The Etiquette Rule To Keep In Mind When Dining With Bad Tippers

Having dinner with people known to be bad tippers can lead to cringe-worthy moments. It can also prove to be expensive if you try to compensate for their lack of generosity with added gratuities of your own.

Is adding extra money the right way to handle the situation? Etiquette dictates that restaurant service staff should be tipped at least 15%, although many would argue that 20% is more appropriate. In the U.S., workers rely on tips due to a lower-than-average minimum wage. So, making up for a bad tipper at your table, as a general rule of thumb, is the right thing to do. However, you shouldn't have to make a habit of subsidizing the tips of others. If the bad tipper in question is someone you dine with frequently, you'll probably want to have a conversation with them about it at some point.

We say "probably" because there are contexts where this conversation could be more than just a little awkward. Telling your boss that his tipping etiquette needs work, for instance, is likely not going to be well-received. In hosted dinners, too, it's considered inappropriate to add to the initial gratuity, or to communicate with the host regarding proper tipping percentages.

How to politely correct a bad tip

Yes, it is appropriate to correct a bad tip so that the restaurant service staff is properly compensated. Dining etiquette has evolved to promote respect and consideration towards others, including the server who is taking care of your table. Service staff depend on tips for their livelihood.

However, there are a few dos and don'ts to keep in mind, as it's also important to be respectful towards those with whom you're dining, even if they aren't very good tippers. For example, it's not recommended to declare loudly that one of your dining partners is not contributing enough on a shared check. Nor is it advisable to simply grab the check to avoid embarrassment.

There should be an opportunity as your group gets up from the table to quietly add a bit extra to the gratuity, if necessary. Directly handing money to the server, as long as it is unobtrusive and doesn't embarrass anyone at your table, is also an acceptable way to remedy a bad tip.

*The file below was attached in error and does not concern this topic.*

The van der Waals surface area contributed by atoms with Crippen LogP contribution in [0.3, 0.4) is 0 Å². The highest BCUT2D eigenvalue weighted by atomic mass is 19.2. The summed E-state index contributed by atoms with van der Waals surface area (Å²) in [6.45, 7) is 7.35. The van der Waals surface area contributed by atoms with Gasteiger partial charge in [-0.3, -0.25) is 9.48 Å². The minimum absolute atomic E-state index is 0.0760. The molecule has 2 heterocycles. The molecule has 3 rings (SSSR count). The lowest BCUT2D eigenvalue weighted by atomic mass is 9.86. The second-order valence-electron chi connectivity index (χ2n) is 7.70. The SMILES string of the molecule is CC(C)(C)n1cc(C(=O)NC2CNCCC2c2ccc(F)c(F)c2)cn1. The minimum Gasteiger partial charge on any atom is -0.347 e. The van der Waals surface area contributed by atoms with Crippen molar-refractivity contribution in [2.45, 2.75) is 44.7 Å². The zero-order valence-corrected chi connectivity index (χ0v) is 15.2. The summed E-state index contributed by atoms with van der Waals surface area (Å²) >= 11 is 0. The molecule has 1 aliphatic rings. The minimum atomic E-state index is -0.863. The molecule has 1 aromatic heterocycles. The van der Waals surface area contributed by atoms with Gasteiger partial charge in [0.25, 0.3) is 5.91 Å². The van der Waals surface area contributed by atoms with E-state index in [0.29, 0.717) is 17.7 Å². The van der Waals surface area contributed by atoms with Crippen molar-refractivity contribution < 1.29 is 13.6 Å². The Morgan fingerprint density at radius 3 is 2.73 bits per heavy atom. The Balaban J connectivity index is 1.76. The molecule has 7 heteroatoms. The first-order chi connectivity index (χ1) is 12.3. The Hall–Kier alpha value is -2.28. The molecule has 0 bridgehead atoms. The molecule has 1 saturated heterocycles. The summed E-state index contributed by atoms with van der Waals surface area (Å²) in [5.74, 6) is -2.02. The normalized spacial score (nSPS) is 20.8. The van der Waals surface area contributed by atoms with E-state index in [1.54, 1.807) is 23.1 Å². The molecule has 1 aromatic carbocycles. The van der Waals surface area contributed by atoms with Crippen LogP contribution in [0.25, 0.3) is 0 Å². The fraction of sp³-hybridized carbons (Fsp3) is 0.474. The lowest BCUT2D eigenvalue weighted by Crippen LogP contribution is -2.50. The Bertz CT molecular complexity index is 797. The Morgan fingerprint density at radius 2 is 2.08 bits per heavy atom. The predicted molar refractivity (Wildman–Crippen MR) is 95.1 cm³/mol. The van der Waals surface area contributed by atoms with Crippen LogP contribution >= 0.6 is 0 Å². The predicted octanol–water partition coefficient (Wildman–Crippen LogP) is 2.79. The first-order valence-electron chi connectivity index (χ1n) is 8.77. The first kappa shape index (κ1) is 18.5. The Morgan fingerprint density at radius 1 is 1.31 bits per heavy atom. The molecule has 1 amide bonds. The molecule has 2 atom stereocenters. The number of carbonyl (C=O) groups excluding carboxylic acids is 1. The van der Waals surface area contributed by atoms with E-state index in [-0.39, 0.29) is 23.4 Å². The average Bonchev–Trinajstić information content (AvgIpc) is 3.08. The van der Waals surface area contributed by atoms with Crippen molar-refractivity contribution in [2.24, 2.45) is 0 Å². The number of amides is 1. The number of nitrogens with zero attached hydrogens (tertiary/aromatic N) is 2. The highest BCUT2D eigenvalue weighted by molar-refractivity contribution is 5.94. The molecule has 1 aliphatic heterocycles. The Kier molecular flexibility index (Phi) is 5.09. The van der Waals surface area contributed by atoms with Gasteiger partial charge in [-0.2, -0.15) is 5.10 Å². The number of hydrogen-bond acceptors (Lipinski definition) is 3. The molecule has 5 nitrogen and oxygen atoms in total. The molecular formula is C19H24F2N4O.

How to have a conversation with a bad tipper

If someone you dine with frequently is undertipping, then a conversation about it may be appropriate. However, this conversation requires delicacy, and should not take place in a restaurant.

After all, you don't want to offend someone with whom you have a relationship by criticizing them. That's why it's best to bring up the topic in another setting, and casually if possible. Recalling a recent restaurant experience can provide an opening to inquire about their tipping habits, and whether there was an issue with the service that affected it. If bad service is cited, you might point out that most things servers are blamed for aren't their fault (such as cold food, or a lengthy wait time for a table, for example).

There are many people, including some in the restaurant industry, who believe the tipping system in the U.S. should be changed. Some restaurateurs have even weighed in on the no-tipping debate by instituting no-tipping policies. But in most restaurants, tipping is still an essential form of compensation, and typically accounts for over half the income of the servers who work there. Explaining these facts, too, may help in improving the tipping habits of your more frugal dining partners.